Kathleen ChambersProfessor Emerita of Psychology and Gerontology
Phone: (213) 740-7344
Office: SGM 1008
- B.S. , Portland State University, 1971
- Ph.D. , University of Washington, 1975
- Davis School of Gerontology
- Chambers, K. C., Hayes, U. (2005). The role of vasopressin in behaviours associated with aversive stimuli. (Vol. 231-262). Oxford, UK: Handbook on Stress, Immunology and Behaviour/Elsevier Science.
- Chambers, K. C., Wang, Y. (2006). Cortical cooling induces conditioned consumption reduction in male rats. Behavioural Brain Research. Vol. 171, pp. 14-23.
- Chambers, K. C., Hayes, U. (2005). High doses of vasopressin delay extinction and accelerate acquisition of LiCl-induced conditioned taste avoidance. Physiology and Behavior. Vol. 84, pp. 625-633.
- Chambers, K. C., Wang, Y. (2004). Role of the lateral parabrachial nucleus in apomorphine-induced conditioned consumption reduction: Cooling lesions and relationship of c-Fos-like-immunoreactivity to strength of conditioning. Behavioral Neuroscience/Not Available. Vol. 118, pp. 199-213.
- Chambers, K. C., Hayes, U. (2002). Exposure to estradiol before but not during acquisition of LiCl-induced conditioned taste avoidance accelerates extinction. Hormones and Behavior. Vol. 41, pp. 297-305.
- Consulting Editor, Behavioral Neuroscience, 1986-1996
Description of Research
Summary Statement of Research Interests
Professor Chambers studies hormones and behavior. More specifically, she is interested in how the gonadal hormones influence reproductive and nonreproductive sexually dimorphic behaviors and where they act in the brain to produce their effects on these behaviors. Her research focuses on the behavioral endpoints, conditioned food aversions and sexual behavior. The specific problems she is researching at present are: (1) the hormonal influences on conditioned taste aversion in both female and male rats and the neural sites of action of these hormones, (2) the essential neural pathways for conditioned taste aversion, and (3) the social, hormonal, and neural factors influencing the deterioration of reproductive function in aging male rats.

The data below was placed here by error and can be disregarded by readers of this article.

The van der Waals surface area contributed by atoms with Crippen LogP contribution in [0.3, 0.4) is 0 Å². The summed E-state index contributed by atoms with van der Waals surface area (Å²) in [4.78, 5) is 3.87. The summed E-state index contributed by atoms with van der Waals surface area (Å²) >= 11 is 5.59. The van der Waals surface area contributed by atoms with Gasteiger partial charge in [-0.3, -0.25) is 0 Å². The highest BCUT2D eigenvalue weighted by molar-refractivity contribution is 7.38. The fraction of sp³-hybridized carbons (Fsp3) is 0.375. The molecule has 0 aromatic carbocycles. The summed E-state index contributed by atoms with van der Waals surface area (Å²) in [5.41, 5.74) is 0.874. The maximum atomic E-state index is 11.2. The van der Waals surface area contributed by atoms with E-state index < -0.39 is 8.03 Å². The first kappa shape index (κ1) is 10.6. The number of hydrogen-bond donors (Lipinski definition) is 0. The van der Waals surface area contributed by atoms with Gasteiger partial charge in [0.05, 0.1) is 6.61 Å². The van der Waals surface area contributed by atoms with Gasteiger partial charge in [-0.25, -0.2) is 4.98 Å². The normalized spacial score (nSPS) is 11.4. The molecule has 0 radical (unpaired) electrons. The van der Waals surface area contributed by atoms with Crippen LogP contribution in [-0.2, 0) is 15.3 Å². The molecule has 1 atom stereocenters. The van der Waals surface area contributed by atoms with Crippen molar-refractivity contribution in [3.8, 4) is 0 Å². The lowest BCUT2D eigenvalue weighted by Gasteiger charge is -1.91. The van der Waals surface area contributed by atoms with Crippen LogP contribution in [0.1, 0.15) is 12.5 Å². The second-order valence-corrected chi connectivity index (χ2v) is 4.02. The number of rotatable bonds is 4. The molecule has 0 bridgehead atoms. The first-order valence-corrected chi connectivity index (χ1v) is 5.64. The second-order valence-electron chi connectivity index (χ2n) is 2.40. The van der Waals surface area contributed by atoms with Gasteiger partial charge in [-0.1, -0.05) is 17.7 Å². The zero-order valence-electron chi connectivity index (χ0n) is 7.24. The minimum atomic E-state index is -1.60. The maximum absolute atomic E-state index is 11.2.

Affiliations with Research Centers, Labs, and Other Institutions
Service to the Profession
Editorships and Editorial Boards
- Department of Psychology
- University of Southern California
- SGM 501
- 3620 South McClintock Ave.
- Los Angeles, CA 90089-1061
- Phone: (213) 740 - 2203
- Email: email@example.com